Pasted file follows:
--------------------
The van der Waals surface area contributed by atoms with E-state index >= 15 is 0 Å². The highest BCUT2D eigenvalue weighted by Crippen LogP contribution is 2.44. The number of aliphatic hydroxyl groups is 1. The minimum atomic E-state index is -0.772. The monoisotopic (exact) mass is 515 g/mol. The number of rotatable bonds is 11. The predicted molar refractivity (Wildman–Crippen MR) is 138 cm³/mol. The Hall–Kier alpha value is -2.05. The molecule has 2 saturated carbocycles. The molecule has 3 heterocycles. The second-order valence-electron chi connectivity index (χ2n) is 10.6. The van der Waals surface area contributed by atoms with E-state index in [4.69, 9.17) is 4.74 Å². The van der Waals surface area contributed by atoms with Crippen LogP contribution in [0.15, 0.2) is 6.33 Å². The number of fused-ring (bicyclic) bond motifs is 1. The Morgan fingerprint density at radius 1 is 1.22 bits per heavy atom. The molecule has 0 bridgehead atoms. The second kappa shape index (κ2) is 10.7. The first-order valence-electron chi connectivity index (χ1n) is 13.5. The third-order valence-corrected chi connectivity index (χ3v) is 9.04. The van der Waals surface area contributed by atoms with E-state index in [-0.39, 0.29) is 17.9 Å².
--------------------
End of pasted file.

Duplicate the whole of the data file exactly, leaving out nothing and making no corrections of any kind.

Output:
The van der Waals surface area contributed by atoms with E-state index >= 15 is 0 Å². The highest BCUT2D eigenvalue weighted by Crippen LogP contribution is 2.44. The number of aliphatic hydroxyl groups is 1. The minimum atomic E-state index is -0.772. The monoisotopic (exact) mass is 515 g/mol. The number of rotatable bonds is 11. The predicted molar refractivity (Wildman–Crippen MR) is 138 cm³/mol. The Hall–Kier alpha value is -2.05. The molecule has 2 saturated carbocycles. The molecule has 3 heterocycles. The second-order valence-electron chi connectivity index (χ2n) is 10.6. The van der Waals surface area contributed by atoms with E-state index in [4.69, 9.17) is 4.74 Å². The van der Waals surface area contributed by atoms with Crippen LogP contribution in [0.15, 0.2) is 6.33 Å². The number of fused-ring (bicyclic) bond motifs is 1. The Morgan fingerprint density at radius 1 is 1.22 bits per heavy atom. The molecule has 0 bridgehead atoms. The second kappa shape index (κ2) is 10.7. The first-order valence-electron chi connectivity index (χ1n) is 13.5. The third-order valence-corrected chi connectivity index (χ3v) is 9.04. The van der Waals surface area contributed by atoms with E-state index in [-0.39, 0.29) is 17.9 Å².